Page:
-- Shari Roan

Photo: Jagadeesh NV / EPA

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Comments (8)

Offshore drilling was supposed to be safe, too...

It may be flawed, it may have biases, but in epidemiology, that’s going to be true (potentially) of every study. Yes it would be much better to use actual phone usage, but given that, what did this study find?

The headline results should be:
OR (odds ratio) of 1.4 (40% increase in glioma) for users over 1640 total hours.

Meningioma, OR was 0.5 for heaviest users using only analog phone, but 1.84 (95% CI (confidence interval) 1.17-2.88) for those using digital phones, and 4.43 (1.42-13.9) using both. This is just shocking.

Heaviest users ipsilateral glioma OR 1.96 (95% CI 1.22-3.16).
contralateral 1.25 (CI 0.64-2.42)
With glioma both analog and digital were elevated:
1.95 and 1.46 respectively.

How many tumor patients said they used > 5 hours per day?
patients: 38 controls :22
I compute p

This should not convince anyone that analog phones are safe, but if forced to choose between analog and digital, digital looks much worse.

Today’s release of the final results of the ten-year long World Health Organization INTERPHONE Study confirms previous reports showing what many experts have warned – that regular use of a cell phone by adults can significantly increase the risk of glioma by 40% with 1640 hours or more of use (this is about one-half hour per day over ten years). Tumors were more likely to occur on the side of the head most used for calling.

Public health warnings were raised in the BioInitiative Report on possible risks from cell phones and other exposures to electromagnetic fields (EMF) in 2007. It advised against the continuing deployment of sources of EMF and radiofrequency radiation from wireless technologies in advance of health studies, and argued for new biologically-based public safety limits to deal with emerging risks from new technologies. Results of the INTERPHONE study provide strong confirmation of the importance of these warnings.

The incidence of glioma has been increasing in recent years and a far more likely culprit is aspartame (ie the sweetener in diet soda's and other products). Indeed FDA scientists initially banned the marketing of aspartame precisely on the grounds of carcinogenicity, particularly ... brain tumors in rats. This position was later over-turned by the political leadership of FDA while the evidence both for carcinogenicity and myriad other deleterious health effects from aspartame exposure has continued to accumulate.

Anyone who uses a cell phone for business and pleasure will easily use up 350 minutes a month. Do the math. Within 6 months the risk for a brain tumor has met the limits. This alone is the most important fact to come out of the study. Why is there so much discrepancy in the SAR limits set around the world. The United States and Canada are the highest. The noise pollution that we are being exposed to needs to be addressed. If we can't win the argument for lower limits and safer technology; then citizens need to ban together and fight for the elimination of noise pollution and the nuisance it is causing by trespassing in to everyone's home causing a myriad of symptoms from insomnia, stress, nervous tension, lack of concentration, heart palpitations, to name a few. This IS a health hazard. The wireless industry and health agents, regulatory agencies can not bury their heads on this one. The noise is a constant microwave pulsing in our environment. It is a discrete background noise which is called a pure tone. Pure Tones are a health hazard to all living things. The EPA concluded this when establishing limits regarding pure tones in work places. If they were worried about an 8 hour work shift; then what the hell is it doing in our environment 24 hours a day non stop?????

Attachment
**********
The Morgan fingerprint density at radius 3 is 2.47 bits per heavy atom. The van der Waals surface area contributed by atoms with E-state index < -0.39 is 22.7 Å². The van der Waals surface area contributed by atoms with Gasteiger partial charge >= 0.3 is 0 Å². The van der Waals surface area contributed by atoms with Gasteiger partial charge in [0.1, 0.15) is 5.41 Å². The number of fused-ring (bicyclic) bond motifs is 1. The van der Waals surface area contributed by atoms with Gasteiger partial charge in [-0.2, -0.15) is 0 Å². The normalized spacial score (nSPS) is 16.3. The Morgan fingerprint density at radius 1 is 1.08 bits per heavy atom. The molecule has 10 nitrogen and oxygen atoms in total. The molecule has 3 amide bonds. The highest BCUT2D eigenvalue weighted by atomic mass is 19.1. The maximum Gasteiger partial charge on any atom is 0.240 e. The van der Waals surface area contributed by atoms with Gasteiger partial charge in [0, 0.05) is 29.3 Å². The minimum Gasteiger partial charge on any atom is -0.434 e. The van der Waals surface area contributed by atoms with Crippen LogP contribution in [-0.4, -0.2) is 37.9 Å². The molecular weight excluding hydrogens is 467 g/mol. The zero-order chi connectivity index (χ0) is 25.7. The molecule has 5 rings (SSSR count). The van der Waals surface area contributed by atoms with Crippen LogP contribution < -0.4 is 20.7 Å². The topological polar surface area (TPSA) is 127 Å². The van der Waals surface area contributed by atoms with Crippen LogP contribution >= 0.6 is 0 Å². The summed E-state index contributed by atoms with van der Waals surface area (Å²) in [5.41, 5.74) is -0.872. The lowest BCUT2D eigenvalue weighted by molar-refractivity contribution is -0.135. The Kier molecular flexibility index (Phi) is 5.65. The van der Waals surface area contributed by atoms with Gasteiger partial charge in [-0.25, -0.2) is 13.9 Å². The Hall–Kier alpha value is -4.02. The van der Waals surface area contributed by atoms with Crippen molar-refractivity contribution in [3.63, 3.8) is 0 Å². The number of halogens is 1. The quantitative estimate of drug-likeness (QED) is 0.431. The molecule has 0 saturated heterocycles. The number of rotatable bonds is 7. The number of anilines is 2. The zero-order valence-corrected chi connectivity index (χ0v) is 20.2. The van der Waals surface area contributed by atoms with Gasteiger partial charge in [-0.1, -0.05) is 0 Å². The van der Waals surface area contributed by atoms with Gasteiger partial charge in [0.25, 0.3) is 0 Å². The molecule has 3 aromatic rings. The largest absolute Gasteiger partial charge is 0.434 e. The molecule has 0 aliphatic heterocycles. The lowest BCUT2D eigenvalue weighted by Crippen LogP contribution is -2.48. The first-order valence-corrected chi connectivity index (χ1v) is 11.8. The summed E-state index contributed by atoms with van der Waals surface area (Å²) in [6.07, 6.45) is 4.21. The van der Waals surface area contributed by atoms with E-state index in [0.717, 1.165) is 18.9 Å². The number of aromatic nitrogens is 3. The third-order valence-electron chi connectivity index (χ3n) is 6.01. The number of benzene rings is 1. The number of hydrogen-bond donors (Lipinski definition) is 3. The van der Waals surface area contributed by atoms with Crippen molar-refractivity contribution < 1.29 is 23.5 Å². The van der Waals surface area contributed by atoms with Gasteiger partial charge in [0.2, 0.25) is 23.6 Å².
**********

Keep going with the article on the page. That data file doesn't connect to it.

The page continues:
I appreciate the sensitivity of Ms. Roan's report on the Interphone Study. Interested readers may want to go to the Microwave News website to see interviews with the various researchers and, more importantly, to see a discussion of the report's "emergency appendectomy" of key findings: When heavy users were compared to light users instead of the non-users (who turned out to be poor matches for cases), a doubling of glioma tumors was found, and the results were significant. Amazingly, this information was deleted from the published report as part of the compromise in order to gain consensus, and put into "Appendix 2" which has to be downloaded separately from the site where the study was published. This manipulation of the data is quite stunning. It seems the Mobile Manufacturers Forum has gotten its money's worth.

CTIA–The Wireless Association®, on behalf of the wireless industry, would like to highlight some third party health and scientific organizations statements about the Interphone Study.